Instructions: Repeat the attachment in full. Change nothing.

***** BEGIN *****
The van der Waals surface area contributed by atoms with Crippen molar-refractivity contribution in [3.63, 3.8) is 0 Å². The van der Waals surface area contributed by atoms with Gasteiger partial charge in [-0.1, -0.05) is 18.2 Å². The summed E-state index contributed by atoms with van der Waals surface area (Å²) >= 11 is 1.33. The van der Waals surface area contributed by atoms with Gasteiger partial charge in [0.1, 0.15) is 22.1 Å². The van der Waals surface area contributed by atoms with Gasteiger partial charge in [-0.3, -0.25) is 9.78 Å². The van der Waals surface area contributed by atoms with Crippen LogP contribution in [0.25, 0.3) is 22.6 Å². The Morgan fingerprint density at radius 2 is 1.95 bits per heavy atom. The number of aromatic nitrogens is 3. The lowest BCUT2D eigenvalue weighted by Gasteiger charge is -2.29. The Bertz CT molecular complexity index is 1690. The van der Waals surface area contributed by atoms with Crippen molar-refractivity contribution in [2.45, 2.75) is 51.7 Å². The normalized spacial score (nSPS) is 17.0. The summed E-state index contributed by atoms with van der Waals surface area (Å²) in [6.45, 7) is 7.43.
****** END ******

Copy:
The van der Waals surface area contributed by atoms with Crippen molar-refractivity contribution in [3.63, 3.8) is 0 Å². The van der Waals surface area contributed by atoms with Gasteiger partial charge in [-0.1, -0.05) is 18.2 Å². The summed E-state index contributed by atoms with van der Waals surface area (Å²) >= 11 is 1.33. The van der Waals surface area contributed by atoms with Gasteiger partial charge in [0.1, 0.15) is 22.1 Å². The van der Waals surface area contributed by atoms with Gasteiger partial charge in [-0.3, -0.25) is 9.78 Å². The van der Waals surface area contributed by atoms with Crippen LogP contribution in [0.25, 0.3) is 22.6 Å². The Morgan fingerprint density at radius 2 is 1.95 bits per heavy atom. The number of aromatic nitrogens is 3. The lowest BCUT2D eigenvalue weighted by Gasteiger charge is -2.29. The Bertz CT molecular complexity index is 1690. The van der Waals surface area contributed by atoms with Crippen molar-refractivity contribution in [2.45, 2.75) is 51.7 Å². The normalized spacial score (nSPS) is 17.0. The summed E-state index contributed by atoms with van der Waals surface area (Å²) in [6.45, 7) is 7.43.